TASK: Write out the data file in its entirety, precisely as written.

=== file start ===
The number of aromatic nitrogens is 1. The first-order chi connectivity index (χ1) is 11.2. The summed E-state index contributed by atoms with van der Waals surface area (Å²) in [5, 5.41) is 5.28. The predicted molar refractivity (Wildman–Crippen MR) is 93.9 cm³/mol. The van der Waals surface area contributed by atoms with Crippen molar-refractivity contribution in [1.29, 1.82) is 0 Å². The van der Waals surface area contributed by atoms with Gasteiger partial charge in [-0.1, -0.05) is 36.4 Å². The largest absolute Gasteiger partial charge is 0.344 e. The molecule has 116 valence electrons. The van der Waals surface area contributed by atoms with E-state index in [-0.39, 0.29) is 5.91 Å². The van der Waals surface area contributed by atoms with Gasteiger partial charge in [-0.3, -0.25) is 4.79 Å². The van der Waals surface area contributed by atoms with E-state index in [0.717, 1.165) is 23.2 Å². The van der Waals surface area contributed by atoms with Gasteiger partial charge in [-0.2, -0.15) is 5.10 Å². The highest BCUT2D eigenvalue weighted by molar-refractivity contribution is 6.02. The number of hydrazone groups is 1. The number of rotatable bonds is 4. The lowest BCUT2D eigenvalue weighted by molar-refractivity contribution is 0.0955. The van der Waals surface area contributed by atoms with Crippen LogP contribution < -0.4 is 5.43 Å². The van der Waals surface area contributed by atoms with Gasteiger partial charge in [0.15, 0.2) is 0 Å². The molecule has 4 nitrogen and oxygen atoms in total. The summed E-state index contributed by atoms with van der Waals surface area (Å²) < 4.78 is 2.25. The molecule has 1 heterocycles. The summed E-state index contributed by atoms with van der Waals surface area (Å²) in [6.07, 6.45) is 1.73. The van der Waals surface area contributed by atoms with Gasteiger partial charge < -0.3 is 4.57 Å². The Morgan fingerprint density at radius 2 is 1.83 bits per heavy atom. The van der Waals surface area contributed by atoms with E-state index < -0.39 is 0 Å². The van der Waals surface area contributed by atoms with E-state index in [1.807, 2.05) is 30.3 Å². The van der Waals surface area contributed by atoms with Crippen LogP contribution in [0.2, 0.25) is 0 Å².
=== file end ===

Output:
The number of aromatic nitrogens is 1. The first-order chi connectivity index (χ1) is 11.2. The summed E-state index contributed by atoms with van der Waals surface area (Å²) in [5, 5.41) is 5.28. The predicted molar refractivity (Wildman–Crippen MR) is 93.9 cm³/mol. The van der Waals surface area contributed by atoms with Crippen molar-refractivity contribution in [1.29, 1.82) is 0 Å². The van der Waals surface area contributed by atoms with Gasteiger partial charge in [-0.1, -0.05) is 36.4 Å². The largest absolute Gasteiger partial charge is 0.344 e. The molecule has 116 valence electrons. The van der Waals surface area contributed by atoms with E-state index in [-0.39, 0.29) is 5.91 Å². The van der Waals surface area contributed by atoms with Gasteiger partial charge in [-0.3, -0.25) is 4.79 Å². The van der Waals surface area contributed by atoms with E-state index in [0.717, 1.165) is 23.2 Å². The van der Waals surface area contributed by atoms with Gasteiger partial charge in [-0.2, -0.15) is 5.10 Å². The highest BCUT2D eigenvalue weighted by molar-refractivity contribution is 6.02. The number of hydrazone groups is 1. The number of rotatable bonds is 4. The lowest BCUT2D eigenvalue weighted by molar-refractivity contribution is 0.0955. The van der Waals surface area contributed by atoms with Crippen LogP contribution < -0.4 is 5.43 Å². The van der Waals surface area contributed by atoms with Gasteiger partial charge in [0.15, 0.2) is 0 Å². The molecule has 4 nitrogen and oxygen atoms in total. The summed E-state index contributed by atoms with van der Waals surface area (Å²) < 4.78 is 2.25. The molecule has 1 heterocycles. The summed E-state index contributed by atoms with van der Waals surface area (Å²) in [6.07, 6.45) is 1.73. The van der Waals surface area contributed by atoms with Gasteiger partial charge < -0.3 is 4.57 Å². The Morgan fingerprint density at radius 2 is 1.83 bits per heavy atom. The van der Waals surface area contributed by atoms with E-state index < -0.39 is 0 Å². The van der Waals surface area contributed by atoms with E-state index in [1.807, 2.05) is 30.3 Å². The van der Waals surface area contributed by atoms with Crippen LogP contribution in [0.2, 0.25) is 0 Å².